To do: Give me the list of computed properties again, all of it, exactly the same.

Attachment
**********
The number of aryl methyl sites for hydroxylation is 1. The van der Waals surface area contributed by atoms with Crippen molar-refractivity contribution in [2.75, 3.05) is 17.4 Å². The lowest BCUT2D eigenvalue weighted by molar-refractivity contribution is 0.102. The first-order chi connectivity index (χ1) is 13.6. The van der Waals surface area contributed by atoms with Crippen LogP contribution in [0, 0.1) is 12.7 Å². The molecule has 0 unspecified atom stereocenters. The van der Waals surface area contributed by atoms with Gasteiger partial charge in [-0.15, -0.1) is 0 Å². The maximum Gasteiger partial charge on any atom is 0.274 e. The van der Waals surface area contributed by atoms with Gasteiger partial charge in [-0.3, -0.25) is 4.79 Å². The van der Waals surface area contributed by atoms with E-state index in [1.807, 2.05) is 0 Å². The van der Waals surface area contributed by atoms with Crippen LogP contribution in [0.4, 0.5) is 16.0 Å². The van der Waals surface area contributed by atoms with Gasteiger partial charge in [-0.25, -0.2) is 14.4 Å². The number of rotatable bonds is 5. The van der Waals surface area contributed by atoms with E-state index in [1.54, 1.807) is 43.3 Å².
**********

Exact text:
The number of aryl methyl sites for hydroxylation is 1. The van der Waals surface area contributed by atoms with Crippen molar-refractivity contribution in [2.75, 3.05) is 17.4 Å². The lowest BCUT2D eigenvalue weighted by molar-refractivity contribution is 0.102. The first-order chi connectivity index (χ1) is 13.6. The van der Waals surface area contributed by atoms with Crippen LogP contribution in [0, 0.1) is 12.7 Å². The molecule has 0 unspecified atom stereocenters. The van der Waals surface area contributed by atoms with Gasteiger partial charge in [-0.15, -0.1) is 0 Å². The maximum Gasteiger partial charge on any atom is 0.274 e. The van der Waals surface area contributed by atoms with Gasteiger partial charge in [-0.3, -0.25) is 4.79 Å². The van der Waals surface area contributed by atoms with E-state index in [1.807, 2.05) is 0 Å². The van der Waals surface area contributed by atoms with Crippen LogP contribution in [0.4, 0.5) is 16.0 Å². The van der Waals surface area contributed by atoms with Gasteiger partial charge in [-0.25, -0.2) is 14.4 Å². The number of rotatable bonds is 5. The van der Waals surface area contributed by atoms with E-state index in [1.54, 1.807) is 43.3 Å².